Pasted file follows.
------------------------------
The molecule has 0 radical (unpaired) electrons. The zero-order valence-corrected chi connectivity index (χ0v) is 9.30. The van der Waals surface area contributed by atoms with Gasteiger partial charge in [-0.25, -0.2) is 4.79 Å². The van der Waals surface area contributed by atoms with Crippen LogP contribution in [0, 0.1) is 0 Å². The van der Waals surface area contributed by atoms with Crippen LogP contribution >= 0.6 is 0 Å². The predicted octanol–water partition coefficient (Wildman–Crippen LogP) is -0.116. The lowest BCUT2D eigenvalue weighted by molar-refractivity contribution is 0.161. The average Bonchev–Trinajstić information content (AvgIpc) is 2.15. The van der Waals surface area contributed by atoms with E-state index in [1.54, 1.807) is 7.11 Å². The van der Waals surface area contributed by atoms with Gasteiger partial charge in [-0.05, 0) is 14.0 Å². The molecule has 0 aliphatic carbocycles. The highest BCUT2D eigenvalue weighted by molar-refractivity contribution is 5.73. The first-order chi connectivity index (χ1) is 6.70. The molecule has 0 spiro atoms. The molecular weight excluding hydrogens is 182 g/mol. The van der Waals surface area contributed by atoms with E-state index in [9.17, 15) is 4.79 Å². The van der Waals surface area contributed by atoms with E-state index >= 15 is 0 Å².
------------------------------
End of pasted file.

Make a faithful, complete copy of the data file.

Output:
The molecule has 0 radical (unpaired) electrons. The zero-order valence-corrected chi connectivity index (χ0v) is 9.30. The van der Waals surface area contributed by atoms with Gasteiger partial charge in [-0.25, -0.2) is 4.79 Å². The van der Waals surface area contributed by atoms with Crippen LogP contribution in [0, 0.1) is 0 Å². The van der Waals surface area contributed by atoms with Crippen LogP contribution >= 0.6 is 0 Å². The predicted octanol–water partition coefficient (Wildman–Crippen LogP) is -0.116. The lowest BCUT2D eigenvalue weighted by molar-refractivity contribution is 0.161. The average Bonchev–Trinajstić information content (AvgIpc) is 2.15. The van der Waals surface area contributed by atoms with E-state index in [1.54, 1.807) is 7.11 Å². The van der Waals surface area contributed by atoms with Gasteiger partial charge in [-0.05, 0) is 14.0 Å². The molecule has 0 aliphatic carbocycles. The highest BCUT2D eigenvalue weighted by molar-refractivity contribution is 5.73. The first-order chi connectivity index (χ1) is 6.70. The molecule has 0 spiro atoms. The molecular weight excluding hydrogens is 182 g/mol. The van der Waals surface area contributed by atoms with E-state index in [9.17, 15) is 4.79 Å². The van der Waals surface area contributed by atoms with E-state index >= 15 is 0 Å².